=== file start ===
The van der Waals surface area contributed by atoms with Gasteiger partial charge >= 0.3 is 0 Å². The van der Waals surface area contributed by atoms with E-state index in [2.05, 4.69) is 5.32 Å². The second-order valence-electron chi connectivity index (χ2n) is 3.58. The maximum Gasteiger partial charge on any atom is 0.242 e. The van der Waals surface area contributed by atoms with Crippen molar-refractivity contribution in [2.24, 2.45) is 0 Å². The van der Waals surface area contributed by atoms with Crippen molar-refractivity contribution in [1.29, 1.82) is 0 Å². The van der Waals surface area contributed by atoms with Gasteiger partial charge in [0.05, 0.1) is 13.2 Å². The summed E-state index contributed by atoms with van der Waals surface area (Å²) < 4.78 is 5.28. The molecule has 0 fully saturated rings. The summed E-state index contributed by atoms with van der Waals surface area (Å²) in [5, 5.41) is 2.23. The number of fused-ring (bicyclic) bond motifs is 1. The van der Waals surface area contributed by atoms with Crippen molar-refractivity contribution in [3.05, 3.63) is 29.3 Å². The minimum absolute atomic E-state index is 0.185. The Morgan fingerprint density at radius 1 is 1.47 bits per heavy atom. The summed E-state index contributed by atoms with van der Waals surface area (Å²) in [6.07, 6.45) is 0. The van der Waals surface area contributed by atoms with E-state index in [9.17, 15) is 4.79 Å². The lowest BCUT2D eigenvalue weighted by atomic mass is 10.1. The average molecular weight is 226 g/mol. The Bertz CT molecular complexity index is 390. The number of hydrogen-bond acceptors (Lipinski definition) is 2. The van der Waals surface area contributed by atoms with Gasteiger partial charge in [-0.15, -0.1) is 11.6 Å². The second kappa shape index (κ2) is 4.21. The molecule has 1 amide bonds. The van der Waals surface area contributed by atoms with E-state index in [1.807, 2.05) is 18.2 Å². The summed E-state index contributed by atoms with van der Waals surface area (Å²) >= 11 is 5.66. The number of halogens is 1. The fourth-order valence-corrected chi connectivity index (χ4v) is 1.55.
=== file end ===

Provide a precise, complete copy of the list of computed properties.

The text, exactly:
The van der Waals surface area contributed by atoms with Gasteiger partial charge >= 0.3 is 0 Å². The van der Waals surface area contributed by atoms with E-state index in [2.05, 4.69) is 5.32 Å². The second-order valence-electron chi connectivity index (χ2n) is 3.58. The maximum Gasteiger partial charge on any atom is 0.242 e. The van der Waals surface area contributed by atoms with Crippen molar-refractivity contribution in [2.24, 2.45) is 0 Å². The van der Waals surface area contributed by atoms with Crippen molar-refractivity contribution in [1.29, 1.82) is 0 Å². The van der Waals surface area contributed by atoms with Gasteiger partial charge in [0.05, 0.1) is 13.2 Å². The summed E-state index contributed by atoms with van der Waals surface area (Å²) < 4.78 is 5.28. The molecule has 0 fully saturated rings. The summed E-state index contributed by atoms with van der Waals surface area (Å²) in [5, 5.41) is 2.23. The number of fused-ring (bicyclic) bond motifs is 1. The van der Waals surface area contributed by atoms with Crippen molar-refractivity contribution in [3.05, 3.63) is 29.3 Å². The minimum absolute atomic E-state index is 0.185. The Morgan fingerprint density at radius 1 is 1.47 bits per heavy atom. The summed E-state index contributed by atoms with van der Waals surface area (Å²) in [6.07, 6.45) is 0. The van der Waals surface area contributed by atoms with E-state index in [9.17, 15) is 4.79 Å². The lowest BCUT2D eigenvalue weighted by atomic mass is 10.1. The average molecular weight is 226 g/mol. The Bertz CT molecular complexity index is 390. The number of hydrogen-bond acceptors (Lipinski definition) is 2. The van der Waals surface area contributed by atoms with Gasteiger partial charge in [-0.15, -0.1) is 11.6 Å². The second kappa shape index (κ2) is 4.21. The molecule has 1 amide bonds. The van der Waals surface area contributed by atoms with E-state index in [1.807, 2.05) is 18.2 Å². The summed E-state index contributed by atoms with van der Waals surface area (Å²) >= 11 is 5.66. The number of halogens is 1. The fourth-order valence-corrected chi connectivity index (χ4v) is 1.55.